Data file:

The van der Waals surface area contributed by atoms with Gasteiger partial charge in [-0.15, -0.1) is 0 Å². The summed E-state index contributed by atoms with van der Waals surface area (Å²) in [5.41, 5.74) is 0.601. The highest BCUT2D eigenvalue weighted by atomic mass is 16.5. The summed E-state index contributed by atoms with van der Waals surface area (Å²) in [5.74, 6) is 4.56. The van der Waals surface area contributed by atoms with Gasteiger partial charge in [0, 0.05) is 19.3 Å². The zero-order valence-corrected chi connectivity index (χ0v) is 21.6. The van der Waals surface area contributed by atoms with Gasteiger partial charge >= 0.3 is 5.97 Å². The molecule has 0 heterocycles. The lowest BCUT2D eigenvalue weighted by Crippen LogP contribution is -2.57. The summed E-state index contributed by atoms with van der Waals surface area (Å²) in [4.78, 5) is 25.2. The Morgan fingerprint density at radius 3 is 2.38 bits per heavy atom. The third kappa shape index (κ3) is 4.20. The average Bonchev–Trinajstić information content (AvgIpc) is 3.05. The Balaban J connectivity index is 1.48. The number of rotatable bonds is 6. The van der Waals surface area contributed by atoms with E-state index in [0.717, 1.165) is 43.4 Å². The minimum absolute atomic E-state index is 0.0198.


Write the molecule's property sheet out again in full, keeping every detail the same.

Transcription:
The van der Waals surface area contributed by atoms with Gasteiger partial charge in [-0.15, -0.1) is 0 Å². The summed E-state index contributed by atoms with van der Waals surface area (Å²) in [5.41, 5.74) is 0.601. The highest BCUT2D eigenvalue weighted by atomic mass is 16.5. The summed E-state index contributed by atoms with van der Waals surface area (Å²) in [5.74, 6) is 4.56. The van der Waals surface area contributed by atoms with Gasteiger partial charge in [0, 0.05) is 19.3 Å². The zero-order valence-corrected chi connectivity index (χ0v) is 21.6. The van der Waals surface area contributed by atoms with Gasteiger partial charge >= 0.3 is 5.97 Å². The molecule has 0 heterocycles. The lowest BCUT2D eigenvalue weighted by Crippen LogP contribution is -2.57. The summed E-state index contributed by atoms with van der Waals surface area (Å²) in [4.78, 5) is 25.2. The Morgan fingerprint density at radius 3 is 2.38 bits per heavy atom. The third kappa shape index (κ3) is 4.20. The average Bonchev–Trinajstić information content (AvgIpc) is 3.05. The Balaban J connectivity index is 1.48. The number of rotatable bonds is 6. The van der Waals surface area contributed by atoms with E-state index in [0.717, 1.165) is 43.4 Å². The minimum absolute atomic E-state index is 0.0198.